An elderly relative from Belize visited my family in New York when I was 4 years’ old. By example, my parents taught me to respect old people, even revere them. But this relative seemed ancient to me. She looked older than anyone I had ever seen in my young life. On her face, the wrinkles had wrinkles.

“I look old, don’t I,” she asked unabashedly. I thought it, but I wouldn’t dare say it.

She didn’t give me a chance to answer her question.

“You’re going to get old someday,” she said.

I screamed inside myself: “Maybe. But I’ll never look like you.”

She said, “You’ll look just like me.”

She must have been at least 100. What a blessing it would be to live that old.

Now, I accept the fact that I am old. And, what’s more, I am proud to be old. When I was in my 50s, I wrote about buying and working land in Portugal. I described myself as defying age. Why should I defy age? Definitely, I was trying to prove something to other people. Now, I am comfortable with having nothing to prove to others.

I am embracing my age.

At this point in my life, I don’t have to please anyone but myself. Let me repeat: I don’t have to please anyone but myself. This is liberating.

In my novel, Turn On, Tune Out, the protagonist, Angelica Morgan, is 30 years’ old. She is a well-traveled, well-read woman who composes music. Angelica is on her way to being accomplished, but she is not there yet. Even though she is an independent person, she is still young enough to want to please people. Because of this desire, Angelica will make some big mistakes, mistakes which happen after the book’s ending.

Recently, my teenaged son told me that I am judgemental of people. At first, I became defensive. And then, I realized that I have had a lot of experience with a lot of people. In the past, I ignored my intuition and often gave people the benefit of the doubt. I’m less likely to do that now. I can see how that would seem that I am judgemental. But the truth is that I just listen to and trust myself now.

When I have begun to say that I am old in conversation with friends and family, they barely let me get the words out of my mouth before telling me that I don’t look my age.

“Sixty is the new 50,” they chime in.

I’m insisting now on being given my due. I’ve earned my age. Please don’t try to snatch the years away. All of my life’s joys and sadness contribute to making me whom I am now.

I’m happy to be me.

The best thing about being a writer is being wholly and truly me. . . at any age.

Who Should Read Turn On, Tune Out

Artists are essential for our spiritual survival. If you believe this, then this novel is for you. As readers reclaim their belief in their freedom to think, I hope that they will appreciate composers and musicians and painters and sculptors and actors and writers even more. And if they are artists, I hope that they will be inspired to create even more.

About the Author : I am old enough to forget some of my work, writing, and educational experiences for my CV. Born and raised in New York City, I now live in rural Portugal. Turn On, Tune Out is my third novel.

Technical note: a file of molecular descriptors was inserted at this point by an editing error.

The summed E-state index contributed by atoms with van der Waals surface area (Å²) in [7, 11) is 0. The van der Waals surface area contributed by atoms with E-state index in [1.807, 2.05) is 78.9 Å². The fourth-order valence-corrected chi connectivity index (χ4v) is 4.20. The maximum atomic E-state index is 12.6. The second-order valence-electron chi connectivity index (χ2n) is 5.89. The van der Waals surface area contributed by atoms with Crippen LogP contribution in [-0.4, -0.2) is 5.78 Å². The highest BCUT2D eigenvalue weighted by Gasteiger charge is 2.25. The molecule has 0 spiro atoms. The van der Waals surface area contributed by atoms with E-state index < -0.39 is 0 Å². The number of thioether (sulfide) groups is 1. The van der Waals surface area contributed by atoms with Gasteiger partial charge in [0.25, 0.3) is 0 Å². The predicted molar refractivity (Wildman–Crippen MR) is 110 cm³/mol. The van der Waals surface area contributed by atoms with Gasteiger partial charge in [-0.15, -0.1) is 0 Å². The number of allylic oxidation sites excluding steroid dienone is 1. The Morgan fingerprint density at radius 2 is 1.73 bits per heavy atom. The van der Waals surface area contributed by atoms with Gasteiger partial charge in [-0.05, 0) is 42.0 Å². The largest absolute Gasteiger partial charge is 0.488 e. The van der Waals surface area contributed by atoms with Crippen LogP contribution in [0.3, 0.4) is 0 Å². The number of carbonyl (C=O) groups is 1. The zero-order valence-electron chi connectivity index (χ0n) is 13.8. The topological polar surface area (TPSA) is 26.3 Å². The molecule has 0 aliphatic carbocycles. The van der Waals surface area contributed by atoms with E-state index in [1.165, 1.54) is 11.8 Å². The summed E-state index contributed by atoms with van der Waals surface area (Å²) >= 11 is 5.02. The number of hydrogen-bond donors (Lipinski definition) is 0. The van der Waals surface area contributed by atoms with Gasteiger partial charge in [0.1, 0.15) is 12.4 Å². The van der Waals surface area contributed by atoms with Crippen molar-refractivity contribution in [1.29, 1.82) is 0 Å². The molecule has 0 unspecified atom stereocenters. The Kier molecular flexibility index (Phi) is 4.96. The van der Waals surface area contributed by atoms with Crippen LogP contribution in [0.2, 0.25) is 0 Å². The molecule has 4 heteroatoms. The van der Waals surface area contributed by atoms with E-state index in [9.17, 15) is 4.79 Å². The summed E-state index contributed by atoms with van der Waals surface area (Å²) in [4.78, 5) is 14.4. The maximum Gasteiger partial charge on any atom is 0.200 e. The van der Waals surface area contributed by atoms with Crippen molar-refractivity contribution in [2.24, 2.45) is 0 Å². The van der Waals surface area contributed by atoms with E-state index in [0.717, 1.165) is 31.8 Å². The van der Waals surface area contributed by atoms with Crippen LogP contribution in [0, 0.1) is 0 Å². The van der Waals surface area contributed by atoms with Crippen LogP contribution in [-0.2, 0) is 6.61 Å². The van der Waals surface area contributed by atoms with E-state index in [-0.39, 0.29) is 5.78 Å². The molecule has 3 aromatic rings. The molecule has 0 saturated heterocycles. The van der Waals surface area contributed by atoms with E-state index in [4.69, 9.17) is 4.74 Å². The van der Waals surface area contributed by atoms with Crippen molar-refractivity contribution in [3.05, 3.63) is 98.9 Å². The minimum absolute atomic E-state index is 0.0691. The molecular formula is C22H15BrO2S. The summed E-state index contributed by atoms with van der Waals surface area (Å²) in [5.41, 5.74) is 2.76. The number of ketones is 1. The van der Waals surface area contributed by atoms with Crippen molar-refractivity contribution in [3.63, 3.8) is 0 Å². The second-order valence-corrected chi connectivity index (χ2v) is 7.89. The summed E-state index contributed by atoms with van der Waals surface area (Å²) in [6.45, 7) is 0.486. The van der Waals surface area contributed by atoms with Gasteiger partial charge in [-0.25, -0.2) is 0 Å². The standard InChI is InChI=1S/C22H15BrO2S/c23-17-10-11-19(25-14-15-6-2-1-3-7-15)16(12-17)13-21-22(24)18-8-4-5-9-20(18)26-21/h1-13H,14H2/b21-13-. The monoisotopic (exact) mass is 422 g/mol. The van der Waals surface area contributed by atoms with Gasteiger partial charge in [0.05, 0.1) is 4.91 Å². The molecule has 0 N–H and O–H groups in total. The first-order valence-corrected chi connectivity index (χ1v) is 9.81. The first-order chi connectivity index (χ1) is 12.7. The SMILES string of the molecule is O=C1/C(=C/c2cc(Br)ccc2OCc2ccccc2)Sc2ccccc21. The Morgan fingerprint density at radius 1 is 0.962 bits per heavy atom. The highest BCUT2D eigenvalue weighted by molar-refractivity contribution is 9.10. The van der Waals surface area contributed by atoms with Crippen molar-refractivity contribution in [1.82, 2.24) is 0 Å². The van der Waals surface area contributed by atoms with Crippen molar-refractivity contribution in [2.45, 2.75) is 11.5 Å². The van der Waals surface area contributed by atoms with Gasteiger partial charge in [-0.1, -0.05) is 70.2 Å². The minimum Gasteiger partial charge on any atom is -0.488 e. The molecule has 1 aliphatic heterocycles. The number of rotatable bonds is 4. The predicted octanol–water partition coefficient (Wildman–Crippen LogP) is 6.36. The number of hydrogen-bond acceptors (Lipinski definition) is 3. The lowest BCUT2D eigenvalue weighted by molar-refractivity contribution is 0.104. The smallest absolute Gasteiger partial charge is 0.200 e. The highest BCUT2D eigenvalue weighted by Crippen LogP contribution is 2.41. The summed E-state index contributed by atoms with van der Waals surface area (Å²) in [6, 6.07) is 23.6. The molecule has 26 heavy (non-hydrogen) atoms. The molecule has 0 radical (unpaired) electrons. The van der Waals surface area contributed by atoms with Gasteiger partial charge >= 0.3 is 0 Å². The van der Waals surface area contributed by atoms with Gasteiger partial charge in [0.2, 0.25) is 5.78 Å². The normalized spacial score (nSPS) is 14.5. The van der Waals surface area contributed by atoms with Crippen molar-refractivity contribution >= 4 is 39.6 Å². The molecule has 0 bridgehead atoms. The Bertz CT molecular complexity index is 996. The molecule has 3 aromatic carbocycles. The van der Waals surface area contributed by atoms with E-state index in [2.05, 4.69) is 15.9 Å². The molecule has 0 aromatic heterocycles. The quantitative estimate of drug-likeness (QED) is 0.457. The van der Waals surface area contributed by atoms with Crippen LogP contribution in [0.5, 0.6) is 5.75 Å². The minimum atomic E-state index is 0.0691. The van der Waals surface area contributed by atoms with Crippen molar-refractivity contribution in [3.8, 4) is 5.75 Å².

About the Guest Post: Since finishing Turn On, Tune Out, I seem to be going through an intense period of personal revelation. It could be because writing fiction is writing about oneself. Or it could be my age.

Links

Amazon.in (e-book)

Amazon.com (e-book and paperback)

Amazon.uk (e-book and paperback)

Facebook

Author Website

Goodreads

 

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Has there been a major shift in the taste of the Hindi film audience?

 

Every society changes with time and India is no different. As any art form is a mirror of the society we live in, it is obvious that it will also undergo change from time to time. The same is the case with Hindi cinema.

The change of societal mindset has brought a change in the perspective and ideologies of the audience and this is reflected in the kind of unconventional films we have been witnessing since last decade or so. The arrival of multiplexes is also considered a boon for such films.

Hence, a lot of Hindi film fanatics and film experts have been making claims that there has been a massive change in the taste of the audience in today’s modern times.

But how true is it? Has there been a major shift in the taste of the audience? Have people come out of the obsession of superstars and commercial factors and are willingly accepting content driven cinema even if it has no big stars?

There is no denying that unconventional subjects are gaining acceptance since last 8 to 10 years or so. A decade ago nobody would have imagined that subjects like Barfi! (2012), Vicky Donor (2012), Queen (2014), Kahaani (2012), Newton (2017), Tumhari Sulu (2017), October (2018), etc, would succeed at the box office. In fact, hardly any producer would have even agreed to finance such scripts.

But at the same time, a large majority of the audience still prefers the age-old hero-centric films with commercial factors. If we look at 2017 and 2018, the biggest business is still brought by films like Judwaa 2, Golmaal Again, Tiger Zinda Hai and Baaghi 2.

During the same period, the unconventional films with no big stars that received acclaim include, Hindi Medium, Bareilly Ki Barfi, Shubh Mangal Saavdhan, Newton, Tumhari Sulu, The Ghazi Attack, Anaarkali Of Aaraah and Qarib Qarib Singlle.

Here’s the India box office comparison of both categories of films (numbers derived from BoxOfficeIndia.com):

Judwaa 2 132 crore
Golmaal Again 205 crore
Tiger Zinda Hai 339 crore
Baaghi 2 160 crore (still counting)

 

Hindi Medium 63 crore
Bareilly Ki Barfi 34 crore
Shubh Mangal Saavdhan 42 crore
Newton 22 crore
Tumhari Sulu 33 crore
The Ghazi Attack 20 crore